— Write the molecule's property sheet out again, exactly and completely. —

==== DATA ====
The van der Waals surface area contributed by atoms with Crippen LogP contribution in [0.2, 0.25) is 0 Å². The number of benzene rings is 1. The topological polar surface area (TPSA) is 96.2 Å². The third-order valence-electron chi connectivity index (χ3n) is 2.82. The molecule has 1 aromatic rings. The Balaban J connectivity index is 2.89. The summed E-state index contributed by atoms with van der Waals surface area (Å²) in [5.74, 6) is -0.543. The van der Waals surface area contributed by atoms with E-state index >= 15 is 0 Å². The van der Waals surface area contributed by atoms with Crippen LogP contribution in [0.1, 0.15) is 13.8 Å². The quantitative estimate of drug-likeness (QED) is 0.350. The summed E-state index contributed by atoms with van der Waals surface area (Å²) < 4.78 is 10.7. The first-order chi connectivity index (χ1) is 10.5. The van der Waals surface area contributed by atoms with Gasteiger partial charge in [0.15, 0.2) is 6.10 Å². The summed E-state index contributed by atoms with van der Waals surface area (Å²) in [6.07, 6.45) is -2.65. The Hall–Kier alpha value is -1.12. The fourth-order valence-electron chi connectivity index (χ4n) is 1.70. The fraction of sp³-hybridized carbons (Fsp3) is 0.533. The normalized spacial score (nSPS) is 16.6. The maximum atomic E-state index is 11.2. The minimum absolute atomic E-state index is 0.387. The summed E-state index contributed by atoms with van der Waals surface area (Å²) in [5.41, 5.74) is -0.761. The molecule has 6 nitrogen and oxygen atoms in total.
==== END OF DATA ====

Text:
The van der Waals surface area contributed by atoms with Crippen LogP contribution in [0.2, 0.25) is 0 Å². The number of benzene rings is 1. The topological polar surface area (TPSA) is 96.2 Å². The third-order valence-electron chi connectivity index (χ3n) is 2.82. The molecule has 1 aromatic rings. The Balaban J connectivity index is 2.89. The summed E-state index contributed by atoms with van der Waals surface area (Å²) in [5.74, 6) is -0.543. The van der Waals surface area contributed by atoms with E-state index >= 15 is 0 Å². The van der Waals surface area contributed by atoms with Crippen LogP contribution in [0.1, 0.15) is 13.8 Å². The quantitative estimate of drug-likeness (QED) is 0.350. The summed E-state index contributed by atoms with van der Waals surface area (Å²) < 4.78 is 10.7. The first-order chi connectivity index (χ1) is 10.5. The van der Waals surface area contributed by atoms with Gasteiger partial charge in [0.15, 0.2) is 6.10 Å². The summed E-state index contributed by atoms with van der Waals surface area (Å²) in [6.07, 6.45) is -2.65. The Hall–Kier alpha value is -1.12. The fourth-order valence-electron chi connectivity index (χ4n) is 1.70. The fraction of sp³-hybridized carbons (Fsp3) is 0.533. The normalized spacial score (nSPS) is 16.6. The maximum atomic E-state index is 11.2. The minimum absolute atomic E-state index is 0.387. The summed E-state index contributed by atoms with van der Waals surface area (Å²) in [5.41, 5.74) is -0.761. The molecule has 6 nitrogen and oxygen atoms in total.